Frank said the tablet has a 1 GHz CPU, 1 GB of RAM, 4 GB of internal memory and a micro SD card slot, equipped with an 8 GB card. He said the screen was 7 inches, but the resolution was 800×480 pixels.
Compared to Apple’s latest iPad Air with its 9.7-inch display and 2048×1536 pixels, and Microsoft’s Surface 2 with 1920×1080 pixels, Samjiyon’s display is remarkably below standard, along with its other hardware.
With a size of 196x123x12 millimeters, the SA-70 weighed 250 grams, which is similar to Google Nexus 7 tablet. He wrote that the battery lasted for 10 hours in audio mode and 5 hours in computer mode. Seen on the back side of the tablet are the brand name of the tablet, Samjiyon, and the manufacturer of it, the Korea Computer Center.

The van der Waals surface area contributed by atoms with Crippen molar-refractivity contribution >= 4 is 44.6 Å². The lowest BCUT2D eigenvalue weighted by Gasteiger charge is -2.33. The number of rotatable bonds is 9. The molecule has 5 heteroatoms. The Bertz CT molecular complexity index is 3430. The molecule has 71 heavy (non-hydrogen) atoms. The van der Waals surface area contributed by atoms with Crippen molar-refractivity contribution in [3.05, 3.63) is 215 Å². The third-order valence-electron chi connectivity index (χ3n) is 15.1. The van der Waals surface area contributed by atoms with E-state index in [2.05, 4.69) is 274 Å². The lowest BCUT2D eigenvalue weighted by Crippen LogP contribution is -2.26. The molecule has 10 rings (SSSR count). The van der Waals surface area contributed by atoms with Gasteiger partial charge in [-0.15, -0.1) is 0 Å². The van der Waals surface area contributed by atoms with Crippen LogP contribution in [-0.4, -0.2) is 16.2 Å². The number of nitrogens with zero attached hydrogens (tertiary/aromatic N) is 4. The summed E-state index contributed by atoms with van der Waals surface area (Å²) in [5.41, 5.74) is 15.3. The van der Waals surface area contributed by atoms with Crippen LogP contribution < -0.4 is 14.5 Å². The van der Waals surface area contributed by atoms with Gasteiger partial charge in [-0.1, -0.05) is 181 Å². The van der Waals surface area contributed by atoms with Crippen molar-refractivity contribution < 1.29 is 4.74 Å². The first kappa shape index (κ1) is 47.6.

Its platform seems to be a slightly modified version of Android 4.0.4 “Ice Cream Sandwich,” which is a slightly outdated version, given that newly released tablets are equipped with the Android 4.3 Jelly Bean.
The tablet provides a number of pre-installed applications. They include a fully functional Microsoft Office package consisting of Word, Excel and Powerpoint. Some games, including Angry Birds, dictionaries for foreign languages and e-books lauding the country’s juche (self-reliance) ideology were also provided, he wrote.
Frank wrote that he spent some 180 euros ($248.71) and added, “This is one of the few cases in my career as a consumer when I got more for my money than I had expected.”